(HealthDay News) — For patients with oral cavity squamous cell carcinoma (OCSCC), outcomes are improved with surgery first, according to a study published online Dec. 26 in JAMA Otolaryngology-Head & Neck Surgery.
Steven B. Chinn, MD, from the University of Michigan in Ann Arbor, and colleagues retrospectively evaluated 19 patients with resectable stages III and IV OCSCC. The patients were enrolled into a phase 2 induction selection trial in which patients with a response of at least 50% underwent concurrent chemoradiotherapy, while those with a response of less than 50% underwent surgical treatment and radiotherapy. These patients were matched and compared with patients treated with primary surgical extirpation during a similar time period.
The Kaplan-Meier estimate for overall survival at 5 years was 32% in the induction selection cohort and 65% in the surgical cohort, according to the researchers. A similar estimate for disease-specific survival was 46% in the induction selection cohort and 75% in the surgical cohort at 5 years, and estimates for locoregional control at 5 years were 26% and 72%, respectively.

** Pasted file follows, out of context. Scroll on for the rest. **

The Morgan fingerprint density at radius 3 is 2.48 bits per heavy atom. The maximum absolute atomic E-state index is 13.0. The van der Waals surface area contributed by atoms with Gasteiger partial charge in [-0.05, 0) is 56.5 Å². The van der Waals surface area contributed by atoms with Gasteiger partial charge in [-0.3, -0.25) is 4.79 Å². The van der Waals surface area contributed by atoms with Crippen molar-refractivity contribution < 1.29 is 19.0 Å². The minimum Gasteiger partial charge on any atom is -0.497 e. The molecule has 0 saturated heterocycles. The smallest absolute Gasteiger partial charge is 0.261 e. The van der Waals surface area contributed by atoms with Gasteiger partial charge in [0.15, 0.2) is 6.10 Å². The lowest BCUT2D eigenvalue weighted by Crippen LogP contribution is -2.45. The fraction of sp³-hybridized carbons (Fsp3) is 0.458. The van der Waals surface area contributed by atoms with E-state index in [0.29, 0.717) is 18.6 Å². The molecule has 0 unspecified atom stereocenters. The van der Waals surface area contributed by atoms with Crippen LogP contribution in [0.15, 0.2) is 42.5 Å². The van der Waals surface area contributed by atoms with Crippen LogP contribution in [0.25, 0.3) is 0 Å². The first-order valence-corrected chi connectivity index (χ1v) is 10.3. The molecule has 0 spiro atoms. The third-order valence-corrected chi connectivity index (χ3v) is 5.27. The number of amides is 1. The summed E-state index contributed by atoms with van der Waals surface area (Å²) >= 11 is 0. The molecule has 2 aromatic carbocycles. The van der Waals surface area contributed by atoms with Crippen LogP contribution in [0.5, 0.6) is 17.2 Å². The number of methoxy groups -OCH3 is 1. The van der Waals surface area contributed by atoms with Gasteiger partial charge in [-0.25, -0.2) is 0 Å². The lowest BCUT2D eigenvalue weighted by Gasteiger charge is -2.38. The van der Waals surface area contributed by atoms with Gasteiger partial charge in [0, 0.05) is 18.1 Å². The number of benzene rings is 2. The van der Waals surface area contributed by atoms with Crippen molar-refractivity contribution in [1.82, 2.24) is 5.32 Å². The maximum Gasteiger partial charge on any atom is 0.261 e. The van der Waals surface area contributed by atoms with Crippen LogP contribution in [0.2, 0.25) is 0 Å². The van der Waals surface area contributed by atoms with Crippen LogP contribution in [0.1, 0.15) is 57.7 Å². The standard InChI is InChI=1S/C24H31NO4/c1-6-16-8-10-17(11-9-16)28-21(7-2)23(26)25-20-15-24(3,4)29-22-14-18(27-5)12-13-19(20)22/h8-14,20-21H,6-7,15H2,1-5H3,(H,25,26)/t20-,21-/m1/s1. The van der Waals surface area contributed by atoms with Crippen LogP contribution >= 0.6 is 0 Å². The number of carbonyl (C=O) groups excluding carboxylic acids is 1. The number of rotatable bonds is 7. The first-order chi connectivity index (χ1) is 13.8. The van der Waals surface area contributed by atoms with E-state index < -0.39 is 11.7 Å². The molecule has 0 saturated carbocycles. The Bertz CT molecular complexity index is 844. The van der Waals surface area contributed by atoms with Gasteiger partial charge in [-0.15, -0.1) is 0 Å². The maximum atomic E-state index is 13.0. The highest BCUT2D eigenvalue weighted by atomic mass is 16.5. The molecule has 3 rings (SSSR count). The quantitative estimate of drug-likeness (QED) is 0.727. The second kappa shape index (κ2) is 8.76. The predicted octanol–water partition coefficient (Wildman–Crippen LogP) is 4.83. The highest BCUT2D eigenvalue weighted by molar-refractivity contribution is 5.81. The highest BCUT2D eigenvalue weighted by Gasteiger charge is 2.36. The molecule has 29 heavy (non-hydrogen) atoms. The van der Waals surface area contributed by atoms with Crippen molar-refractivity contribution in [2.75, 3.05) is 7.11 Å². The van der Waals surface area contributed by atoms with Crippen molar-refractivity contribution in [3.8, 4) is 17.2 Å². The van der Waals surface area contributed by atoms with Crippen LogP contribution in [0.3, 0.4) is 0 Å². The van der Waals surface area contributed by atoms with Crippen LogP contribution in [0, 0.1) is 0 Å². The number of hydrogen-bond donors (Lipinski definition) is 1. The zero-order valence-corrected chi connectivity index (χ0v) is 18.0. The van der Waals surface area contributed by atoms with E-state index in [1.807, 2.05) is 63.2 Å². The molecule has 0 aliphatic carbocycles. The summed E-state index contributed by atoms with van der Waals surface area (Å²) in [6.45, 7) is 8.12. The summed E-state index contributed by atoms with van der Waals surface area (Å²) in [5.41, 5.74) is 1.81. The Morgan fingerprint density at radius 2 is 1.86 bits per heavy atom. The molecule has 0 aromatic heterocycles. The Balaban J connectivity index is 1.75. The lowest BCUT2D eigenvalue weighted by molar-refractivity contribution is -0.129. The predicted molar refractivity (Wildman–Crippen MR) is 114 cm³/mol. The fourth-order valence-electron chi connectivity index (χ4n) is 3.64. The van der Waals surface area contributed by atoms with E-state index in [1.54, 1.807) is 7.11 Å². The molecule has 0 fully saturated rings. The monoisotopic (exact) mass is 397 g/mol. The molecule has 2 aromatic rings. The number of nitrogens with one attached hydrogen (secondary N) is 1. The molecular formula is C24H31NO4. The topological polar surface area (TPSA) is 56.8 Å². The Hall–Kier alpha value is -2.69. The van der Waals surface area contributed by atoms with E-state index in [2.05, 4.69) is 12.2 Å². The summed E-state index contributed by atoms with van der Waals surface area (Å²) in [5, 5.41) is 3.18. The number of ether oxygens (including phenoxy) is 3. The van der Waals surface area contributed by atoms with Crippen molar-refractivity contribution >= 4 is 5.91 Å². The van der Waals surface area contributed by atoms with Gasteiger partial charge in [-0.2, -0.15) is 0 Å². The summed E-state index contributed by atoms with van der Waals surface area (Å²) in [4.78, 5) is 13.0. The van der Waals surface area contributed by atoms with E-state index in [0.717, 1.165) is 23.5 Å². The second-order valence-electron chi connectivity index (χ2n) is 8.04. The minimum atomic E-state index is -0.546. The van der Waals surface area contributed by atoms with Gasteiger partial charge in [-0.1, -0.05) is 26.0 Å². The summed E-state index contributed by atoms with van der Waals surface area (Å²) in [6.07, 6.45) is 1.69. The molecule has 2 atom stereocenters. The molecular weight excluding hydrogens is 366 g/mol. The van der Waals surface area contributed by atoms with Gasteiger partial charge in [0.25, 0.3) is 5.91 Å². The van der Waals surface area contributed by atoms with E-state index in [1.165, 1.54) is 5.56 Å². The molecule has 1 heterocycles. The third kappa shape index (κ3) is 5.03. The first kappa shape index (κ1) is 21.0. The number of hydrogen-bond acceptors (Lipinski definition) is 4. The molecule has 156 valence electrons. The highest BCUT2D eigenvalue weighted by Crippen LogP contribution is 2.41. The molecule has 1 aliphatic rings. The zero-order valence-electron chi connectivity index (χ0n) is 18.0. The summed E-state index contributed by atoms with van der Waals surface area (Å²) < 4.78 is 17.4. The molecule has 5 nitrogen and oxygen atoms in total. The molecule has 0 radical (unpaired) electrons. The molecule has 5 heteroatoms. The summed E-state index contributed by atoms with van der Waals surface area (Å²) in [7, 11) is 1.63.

Multivariable analysis showed significantly better overall and disease-specific survival and locoregional control outcomes in the surgical cohort (P = 0.03, P = 0.001, and P < 0.001, respectively).
“Primary surgical treatment showed significantly better survival and locoregional control compared with [induction selection] in this matched patient cohort,” the researchers wrote.
“Despite success of organ preservation [induction selection] protocols in the larynx, comparative survival analysis of an [induction selection] protocol vs. primary surgical extirpation for OCSCC demonstrates significantly better outcomes in the surgical cohort. These findings support surgery as the principal treatment for OCSCC.”